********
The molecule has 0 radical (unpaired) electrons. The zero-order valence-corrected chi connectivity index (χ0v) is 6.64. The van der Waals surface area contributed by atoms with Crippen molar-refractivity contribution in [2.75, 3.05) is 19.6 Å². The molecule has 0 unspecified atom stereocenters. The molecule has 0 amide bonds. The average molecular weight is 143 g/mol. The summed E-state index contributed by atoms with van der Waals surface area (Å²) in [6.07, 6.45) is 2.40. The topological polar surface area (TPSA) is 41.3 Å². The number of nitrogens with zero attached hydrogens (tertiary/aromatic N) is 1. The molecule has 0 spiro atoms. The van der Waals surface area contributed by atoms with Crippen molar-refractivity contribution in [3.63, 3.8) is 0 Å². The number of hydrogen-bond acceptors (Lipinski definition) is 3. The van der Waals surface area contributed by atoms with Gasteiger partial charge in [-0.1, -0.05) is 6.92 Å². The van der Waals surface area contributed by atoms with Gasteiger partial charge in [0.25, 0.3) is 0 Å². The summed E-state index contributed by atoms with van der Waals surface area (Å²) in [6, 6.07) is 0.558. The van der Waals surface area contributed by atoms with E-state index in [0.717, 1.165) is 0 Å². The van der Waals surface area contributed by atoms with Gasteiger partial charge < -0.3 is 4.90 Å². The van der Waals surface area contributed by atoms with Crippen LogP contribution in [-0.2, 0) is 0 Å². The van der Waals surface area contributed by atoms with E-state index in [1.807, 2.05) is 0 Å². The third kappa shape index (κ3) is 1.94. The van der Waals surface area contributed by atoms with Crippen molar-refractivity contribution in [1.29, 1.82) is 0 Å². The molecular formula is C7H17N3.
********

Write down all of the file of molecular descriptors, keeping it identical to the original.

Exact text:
The molecule has 0 radical (unpaired) electrons. The zero-order valence-corrected chi connectivity index (χ0v) is 6.64. The van der Waals surface area contributed by atoms with Crippen molar-refractivity contribution in [2.75, 3.05) is 19.6 Å². The molecule has 0 unspecified atom stereocenters. The molecule has 0 amide bonds. The average molecular weight is 143 g/mol. The summed E-state index contributed by atoms with van der Waals surface area (Å²) in [6.07, 6.45) is 2.40. The topological polar surface area (TPSA) is 41.3 Å². The number of nitrogens with zero attached hydrogens (tertiary/aromatic N) is 1. The molecule has 0 spiro atoms. The van der Waals surface area contributed by atoms with Crippen molar-refractivity contribution in [3.63, 3.8) is 0 Å². The number of hydrogen-bond acceptors (Lipinski definition) is 3. The van der Waals surface area contributed by atoms with Gasteiger partial charge in [-0.1, -0.05) is 6.92 Å². The van der Waals surface area contributed by atoms with Gasteiger partial charge in [0.25, 0.3) is 0 Å². The summed E-state index contributed by atoms with van der Waals surface area (Å²) in [6, 6.07) is 0.558. The van der Waals surface area contributed by atoms with E-state index in [0.717, 1.165) is 0 Å². The van der Waals surface area contributed by atoms with Gasteiger partial charge < -0.3 is 4.90 Å². The van der Waals surface area contributed by atoms with Crippen LogP contribution in [-0.2, 0) is 0 Å². The van der Waals surface area contributed by atoms with E-state index in [1.807, 2.05) is 0 Å². The third kappa shape index (κ3) is 1.94. The van der Waals surface area contributed by atoms with Crippen molar-refractivity contribution in [1.29, 1.82) is 0 Å². The molecular formula is C7H17N3.